"Fog of War" begins to part almost a year after the Fukushima Nuclear Catastrophe began

As first reported by Steve Mufson of the Washington Post on Feb. 7th, transcripts and audio recordings of U.S. Nuclear Regulatory Commission responses to the unfolding Fukushima Daiichi Nuclear Catastrophe in the first hours, days, and weeks after March 11, 2011-- recently released in response to Freedom of Information Act (FOIA) requests by journalists and environmentalists -- reveal a state of confused chaos and groping frustration. Clearly, NRC's March 13, 2011 media release, claiming that no harmful levels of Fukushima radioactive fallout would reach U.S. territory, were -- as Beyond Nuclear warned in media interviews at the time -- at best premature (as a number of large-scale explosions were yet to happen, and meltdowns were still very much underway). However, the recently released documentation reveals that a strong element of deception was also at work, as NRC was aware that Alaska could experience plumes of radioactive Iodine-131, hazardous to human thyroid glands. An NRC official referred to the proposal -- from a U.S. Department of Energy ad hoc emergency response think tank -- to use a shaped charge to blow a hole through a radiological containment structure, in order to create a pathway for cooling water flow to a melting down reactor core, as "madness."

As revealed by a Feb. 22nd New York Times article by Matt Wald, as well as a transcript uncovered by Scott Portzline of Three Mile Island Alert, NRC was very much in spin mode, worried about the political ramifications and public perceptions in response to the unfolding radioactive calamity. The latter transcript could be entitled "How many NRC staff does it take to make a hole?" Several NRC staff spend pages of transcript just over a week into the nuclear catatrophe discussing how to enlarge a hole in the Fukushima Daiichi Unit 2 reactor building's roof, in order to "vent" explosive hydrogen gas, partly to avoid the "political" fallout of yet another large-scale explosion broadcast worldwide on live t.v. Frighteningly, deputy administrator Chuck Casto of NRC's Western U.S. regional office suggests using a helicopter to drop or slam a heavy weight, such as a colorfully named "Bambi bucket" (a large water filled container used for fighting forest fires), above or beside the irradiated nuclear fuel storage pool. Apparently, Casto was unfamiliar with 2001 and 1997 NRC reports, as cited in the 2003 Alvarez et al. study about pool fire risks, warning that a "heavy load drop" that drains a storage pool's cooling water could cause a radioactive waste inferno releasing up to 100% of the irradiated nuclear fuel's volatile Cesium-137, resulting in 25,000 to 143,000 latent cancer deaths downwind, up to 2,700 square miles of agricultural land condemned, and economic costs due to evacuation into the hundreds of billions of dollars.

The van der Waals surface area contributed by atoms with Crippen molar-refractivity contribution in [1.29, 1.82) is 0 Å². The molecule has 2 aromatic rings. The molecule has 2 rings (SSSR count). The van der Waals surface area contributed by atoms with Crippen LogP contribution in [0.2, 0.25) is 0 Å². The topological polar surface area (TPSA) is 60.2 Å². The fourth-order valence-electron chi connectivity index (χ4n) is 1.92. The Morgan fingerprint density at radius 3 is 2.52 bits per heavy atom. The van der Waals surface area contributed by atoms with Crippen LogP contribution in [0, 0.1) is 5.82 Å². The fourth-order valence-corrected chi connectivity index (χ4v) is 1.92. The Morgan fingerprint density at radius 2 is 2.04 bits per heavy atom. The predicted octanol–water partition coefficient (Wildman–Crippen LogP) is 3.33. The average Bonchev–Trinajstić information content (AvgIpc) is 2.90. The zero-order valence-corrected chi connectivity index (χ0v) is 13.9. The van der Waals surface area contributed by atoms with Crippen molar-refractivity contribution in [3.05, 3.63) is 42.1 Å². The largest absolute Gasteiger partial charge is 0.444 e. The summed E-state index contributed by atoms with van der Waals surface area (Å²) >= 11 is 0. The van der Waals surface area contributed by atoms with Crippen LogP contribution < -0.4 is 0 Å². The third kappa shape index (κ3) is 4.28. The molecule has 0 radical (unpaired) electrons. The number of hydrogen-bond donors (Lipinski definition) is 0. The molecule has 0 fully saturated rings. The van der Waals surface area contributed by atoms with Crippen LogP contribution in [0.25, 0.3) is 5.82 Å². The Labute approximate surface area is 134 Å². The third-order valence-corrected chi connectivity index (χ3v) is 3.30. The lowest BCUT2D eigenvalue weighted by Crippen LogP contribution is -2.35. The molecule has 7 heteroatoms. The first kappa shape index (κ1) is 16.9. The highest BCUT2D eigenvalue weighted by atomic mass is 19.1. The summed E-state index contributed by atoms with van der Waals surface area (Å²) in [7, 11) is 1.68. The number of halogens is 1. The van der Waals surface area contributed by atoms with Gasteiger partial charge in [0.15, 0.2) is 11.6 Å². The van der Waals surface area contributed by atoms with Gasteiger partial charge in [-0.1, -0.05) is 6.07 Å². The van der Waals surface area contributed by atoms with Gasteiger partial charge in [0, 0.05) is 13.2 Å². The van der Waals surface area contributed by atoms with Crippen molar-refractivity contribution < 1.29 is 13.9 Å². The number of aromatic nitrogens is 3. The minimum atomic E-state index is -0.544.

In addition, National Public Radio's "Marketplace" has just posted audio recordings of NRC discussions.

When it comes to NRC FOIA responses, "patience is a virtue." NRC's FOIA office has told Beyond Nuclear that its requests for documentation on the Davis-Besse atomic reactor's cracked containment will take four months to provide. Even worse, NRC's FOIA office has told Beyond Nuclear that there is no date certain for responding to a request for documentation on allegations that NRC Commissioner William Magwood IV regularly meets with nuclear industry representatives "off campus," in violation of norms -- and perhaps even laws and regulations -- pertaining to open, transparent, and accountable government, principles promised by President Barack Obama within hours of taking office in January 2009.


Arnie Gundersen at the Japan National Press Club

Nuclear engineer Arnie Gundersen (pictured at left) of Fairewinds Associates in Vermont, who has become regarded as a regular, trusted expert on the Fukushima Daiichi Nuclear Catrastrophe and other nuclear power matters by such national media outlets as CNN, just presented at the Japan National Press Club in Tokyo. Over 80 journalists were present. Arnie presented on various aspects of the nuclear disaster at Fukushima Daiichi, including the ongoing risks associated with GE Mark I BWR atomic reactors. A video recording of Arnie's presentation and the question and answer session is viewable online at Fairewinds' website.


Congressman Kucinich outs the truth at Davis-Besse

U.S. Rep. Dennis Kucinich (D-OH)U.S. Representative Dennis Kucinich (D-OH, pictured at left) has watchdogged the dangerous Davis-Besse atomic reactor not for years, but for decades. Most recently, he has played the essential role of pressuring both FirstEnergy Nuclear Operating Company (FENOC) and even the U.S. Nuclear Regulatory Commission (NRC) to admit the truth about what is going on with Davis-Besse's cracked containment. With the backing of NRC Chairman Gregory Jaczko, Rep. Kucinich succeeded in winning a public meeting near Davis-Besse on Jan. 5th, where FENOC was forced to admit the cracking was not just in "decorative" elements of the concrete shield building, as it had deceptively held to for months, but rather was structural in nature.